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Jack Reacher – The Killing Floor Review


 Killing Floor is not the greatest introduction to the Reacher Series, but is compelling enough to persuade me to try out book two. 


Reacher is one of those shows that sort of popped up out of nowhere., I’d scarcely say I’d ever heard the name Jack Reacher or Lee Child until recently while I was shopping for Christmas gifts.  I caught sight of one of Child’s books, picked it up, and discovered it was a Jack Reacher novel. I turned a few pages and found I was actually enjoying it. I looked up which book it was in the series – it was number three.

Now I know that the Reacher novels don’t follow a traditional order or chronology. However, I cannot help but feel I must start at the beginning – The Killing Floor. I have to put this out there as well; this book is what season one of  Reacher is based on, so I knew all the details going in. As such, I probably found my reading slightly more tedious than if I’d come in blind. 

The story follows Jack Reacher, a former investigator for the US army who finds himself in the town of Margrave, Georgia, where he’s accused of a murder he didn’t commit and finds himself in the centre of a conspiracy which his family is directly connected to. 

I knew much of the plot of The Killing Floor from my watching of Reacher Season One. I could have skipped this book, but I wanted to see just how different it was from the series. Surprisingly, and frustratingly ,not much is changed from page to screen.

Reacher is a good character, one a little dumbed down from the show which makes him more likeable. It was refreshing to see this machine-like man display moments of genuine vulnerability instead of dealing with every traumatic event with a wise crack. The first person allows you to enter Reacher's mind in a way the show just cannot do. It also limits the perspective of the story.


Personally, I found it difficult to deal with Reacher's often ridiculous habit of driving off or walking somewhere and describing every little detail that catches his eye. Mostly to no purpose towards the plot. I appreciate Reacher is a wonderer, and represents Child’s own journey’s through America, but not every field and every has has to have a page long description!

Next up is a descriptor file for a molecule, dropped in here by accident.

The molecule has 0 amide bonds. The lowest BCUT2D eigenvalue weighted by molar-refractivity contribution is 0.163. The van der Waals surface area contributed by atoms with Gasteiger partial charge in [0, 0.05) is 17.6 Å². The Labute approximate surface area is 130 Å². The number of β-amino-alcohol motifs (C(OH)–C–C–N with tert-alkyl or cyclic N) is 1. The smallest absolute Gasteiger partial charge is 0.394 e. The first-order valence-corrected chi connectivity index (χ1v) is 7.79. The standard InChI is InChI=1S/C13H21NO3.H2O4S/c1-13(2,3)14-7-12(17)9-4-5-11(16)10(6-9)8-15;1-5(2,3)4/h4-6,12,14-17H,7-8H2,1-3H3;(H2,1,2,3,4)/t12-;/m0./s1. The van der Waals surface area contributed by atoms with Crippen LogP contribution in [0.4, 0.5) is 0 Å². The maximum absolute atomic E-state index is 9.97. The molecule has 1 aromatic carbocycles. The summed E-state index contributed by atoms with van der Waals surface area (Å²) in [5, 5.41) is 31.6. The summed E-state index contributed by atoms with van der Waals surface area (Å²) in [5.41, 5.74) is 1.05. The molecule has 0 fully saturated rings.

There were changes that I approved of; betrayals and reveals that improved some of the overlooked characters. There were also some similarities which pleased me. I was glad to see that the female presence in the TV show was present in the novel. Finley, the black Boston detective, is also present, and his reason for being present is a more realistic than in the show. 

The plot is paced, characters are compelling, but its still an arduous read. Comparing to the show, it’s tough at times to maintain interest when the plot seems to go from snail pace to the hare beating the tortoise. 

All in all, is it worth a read? Not for me as first outing – it's got plenty of compelling parts but this Reacher novel did not impress me. I hope that over the course of the next twenty-eight books I'll read, I'll find something that compels me. I did have moments where I found myself compelled to keep reading. The Reacher formula is a good idea, stories with one central character you can drop in and out of whenever YOU feel like it.

I am going to push onward into book 2 - Die Trying. As for you, the audience, make up your own mind about The Killing Floor. Tell me what you think. Better yet, tell me what I should read. That’s what this is about – Encouraging reading!

. Don’t forget to follow me on here and go to socials below where you can follow me and find some of my other work. Until next time, this is Harvey John signing off. 

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